Since the economic backdrop is the most pervasive influence on financial markets, housing construction has a direct bearing on stocks, bonds and commodities. In a more specific sense, trends in the MBA purchase applications index carries valuable clues for the stocks of home builders, mortgage lenders and home furnishings companies.


Weekly, data for previous week are revised to reflect more complete information.

The Mortgage Bankers' Association compiles various mortgage loan indexes. The purchase applications index measures applications at mortgage lenders. This is a leading indicator for single-family home sales and housing construction.

Market Reflections 5/12/2009

Tuesday was a quiet session for the stock market on caution ahead of tomorrow's retail sales report. Trade data showed deepening weakness for exports reflecting recessionary effects in other nations. In a separate report, the Treasury posted its first deficit in the tax month of April since 1983. The S&P 500 slipped 0.1 percent to 908.

The biggest news came from oil which hit $60 before edging back below $59. Traders stress that gains in oil do not reflect current supply/demand fundamentals, reflecting instead strength in the stock market and weakness in the dollar which slipped 1/2 cent to $1.3637 against the euro. Weakness in the dollar is tied to increasing appetite for risk, the result of optimism in the U.S. and tangible signs of strength in China.

Tuesday, May 12, 2009

Will the Fed buy more bonds?

U.S. Treasury bonds have fallen over half a percentage point in the past seven weeks, the biggest fall since 1994. Mortgages rates on 30-year fixed loans are back to more than 5%... This sets the stage for a showdown between the government's lenders (bond buyers) and the Federal Reserve, which wants interest rates to remain low. The Street (BlackRock, American Century, Federated, and Pioneer Investment) thinks the Fed will buy Treasury bonds again (like it did last month) in order to force rates lower. No matter what the Fed does, long-term interest rates are going much higher and the bond market is going to get crushed.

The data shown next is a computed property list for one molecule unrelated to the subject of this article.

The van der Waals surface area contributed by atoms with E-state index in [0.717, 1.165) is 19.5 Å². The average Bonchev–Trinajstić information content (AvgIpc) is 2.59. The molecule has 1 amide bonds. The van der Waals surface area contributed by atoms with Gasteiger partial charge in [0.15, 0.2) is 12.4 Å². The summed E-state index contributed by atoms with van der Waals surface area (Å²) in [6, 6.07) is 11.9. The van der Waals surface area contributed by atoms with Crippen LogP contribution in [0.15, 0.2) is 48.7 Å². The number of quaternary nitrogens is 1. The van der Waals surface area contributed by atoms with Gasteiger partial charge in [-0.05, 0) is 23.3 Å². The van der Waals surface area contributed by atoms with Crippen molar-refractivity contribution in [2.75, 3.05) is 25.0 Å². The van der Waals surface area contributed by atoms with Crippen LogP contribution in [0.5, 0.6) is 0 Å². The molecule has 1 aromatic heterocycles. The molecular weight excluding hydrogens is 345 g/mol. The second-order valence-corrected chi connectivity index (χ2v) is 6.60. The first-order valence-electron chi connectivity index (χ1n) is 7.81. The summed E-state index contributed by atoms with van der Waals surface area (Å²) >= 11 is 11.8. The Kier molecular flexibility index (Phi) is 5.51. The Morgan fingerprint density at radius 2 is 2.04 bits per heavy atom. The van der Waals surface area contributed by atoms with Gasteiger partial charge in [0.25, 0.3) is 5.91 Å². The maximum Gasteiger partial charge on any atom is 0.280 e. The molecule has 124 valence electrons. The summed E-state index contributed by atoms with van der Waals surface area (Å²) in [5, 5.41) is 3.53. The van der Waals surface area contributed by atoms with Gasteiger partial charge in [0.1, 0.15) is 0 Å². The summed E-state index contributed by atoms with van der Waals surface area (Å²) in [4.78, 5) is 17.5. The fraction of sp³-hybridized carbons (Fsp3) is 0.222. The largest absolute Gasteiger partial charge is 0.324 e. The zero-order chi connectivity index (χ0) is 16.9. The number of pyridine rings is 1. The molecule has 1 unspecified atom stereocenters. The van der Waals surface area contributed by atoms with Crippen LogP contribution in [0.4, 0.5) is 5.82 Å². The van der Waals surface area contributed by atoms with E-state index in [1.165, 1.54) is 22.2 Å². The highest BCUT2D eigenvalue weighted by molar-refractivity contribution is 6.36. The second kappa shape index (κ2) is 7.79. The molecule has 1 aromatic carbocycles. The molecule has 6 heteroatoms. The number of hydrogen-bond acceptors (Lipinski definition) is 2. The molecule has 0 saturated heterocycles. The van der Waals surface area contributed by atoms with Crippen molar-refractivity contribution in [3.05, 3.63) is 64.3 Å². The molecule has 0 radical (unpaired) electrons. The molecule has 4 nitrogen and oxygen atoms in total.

What will more and more creditworthy borrowers do when they see the Fed engineering a huge new inflation? Borrow as much money as they can, at fixed rates. Take Microsoft, for example. Bill Gates' company has never borrowed a penny before – ever. It has no need for debt financing whatsoever – it's sitting on more than $20 billion in cash reserves. Nevertheless, Microsoft will borrow billions in five, 10, and 30-year debt. It will use the money from this sale to help fund a $40 billion share repurchase program – nearly 25% of the company's outstanding shares. Follow Bill Gates' lead: Buy high-quality equity. Sell government debt.

Another member of the ultra-wealthy, Bond King Bill Gross, is also betting on inflation. Gross reduced U.S. government-related debt holdings (which include Treasuries, agency debt, and government-backed bank debt) in his PIMCO Total Return Fund for the first time since January. His holdings are now 26% of the fund down from 28% in March - the most he's owned since April 2007. If his May 8 interview with CNBC is any clue, Gross may shift some assets into senior bank debt now that the government's stress tests are done... "The banking system is enduring," Gross said. "These types of spreads on the senior debt level are historic and quite attractive."